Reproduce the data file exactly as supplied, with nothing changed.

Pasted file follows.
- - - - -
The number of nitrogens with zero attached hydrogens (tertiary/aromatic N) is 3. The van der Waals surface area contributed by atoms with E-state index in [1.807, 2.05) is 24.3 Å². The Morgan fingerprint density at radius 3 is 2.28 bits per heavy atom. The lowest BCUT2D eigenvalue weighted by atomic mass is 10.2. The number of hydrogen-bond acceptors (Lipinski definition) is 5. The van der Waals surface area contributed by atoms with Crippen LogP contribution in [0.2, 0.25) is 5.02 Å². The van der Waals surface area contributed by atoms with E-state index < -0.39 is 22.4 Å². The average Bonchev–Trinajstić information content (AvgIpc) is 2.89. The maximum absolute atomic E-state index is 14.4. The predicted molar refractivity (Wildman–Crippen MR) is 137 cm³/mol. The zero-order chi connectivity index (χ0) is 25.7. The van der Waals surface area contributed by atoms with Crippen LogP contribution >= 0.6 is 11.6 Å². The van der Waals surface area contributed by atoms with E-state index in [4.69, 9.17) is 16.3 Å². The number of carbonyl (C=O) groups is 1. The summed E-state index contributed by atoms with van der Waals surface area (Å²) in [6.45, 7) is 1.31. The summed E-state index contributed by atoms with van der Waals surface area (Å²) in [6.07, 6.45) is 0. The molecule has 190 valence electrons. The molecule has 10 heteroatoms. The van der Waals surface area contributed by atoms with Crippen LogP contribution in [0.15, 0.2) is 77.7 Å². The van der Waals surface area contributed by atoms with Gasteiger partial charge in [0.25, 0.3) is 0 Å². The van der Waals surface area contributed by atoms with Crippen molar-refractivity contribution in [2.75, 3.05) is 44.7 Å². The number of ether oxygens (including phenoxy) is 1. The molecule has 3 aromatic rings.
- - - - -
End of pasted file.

The number of nitrogens with zero attached hydrogens (tertiary/aromatic N) is 3. The van der Waals surface area contributed by atoms with E-state index in [1.807, 2.05) is 24.3 Å². The Morgan fingerprint density at radius 3 is 2.28 bits per heavy atom. The lowest BCUT2D eigenvalue weighted by atomic mass is 10.2. The number of hydrogen-bond acceptors (Lipinski definition) is 5. The van der Waals surface area contributed by atoms with Crippen LogP contribution in [0.2, 0.25) is 5.02 Å². The van der Waals surface area contributed by atoms with E-state index < -0.39 is 22.4 Å². The average Bonchev–Trinajstić information content (AvgIpc) is 2.89. The maximum absolute atomic E-state index is 14.4. The predicted molar refractivity (Wildman–Crippen MR) is 137 cm³/mol. The zero-order chi connectivity index (χ0) is 25.7. The van der Waals surface area contributed by atoms with Crippen LogP contribution >= 0.6 is 11.6 Å². The van der Waals surface area contributed by atoms with E-state index in [4.69, 9.17) is 16.3 Å². The number of carbonyl (C=O) groups is 1. The summed E-state index contributed by atoms with van der Waals surface area (Å²) in [6.45, 7) is 1.31. The summed E-state index contributed by atoms with van der Waals surface area (Å²) in [6.07, 6.45) is 0. The molecule has 190 valence electrons. The molecule has 10 heteroatoms. The van der Waals surface area contributed by atoms with Crippen LogP contribution in [0.15, 0.2) is 77.7 Å². The van der Waals surface area contributed by atoms with Gasteiger partial charge in [0.25, 0.3) is 0 Å². The van der Waals surface area contributed by atoms with Crippen molar-refractivity contribution in [2.75, 3.05) is 44.7 Å². The number of ether oxygens (including phenoxy) is 1. The molecule has 3 aromatic rings.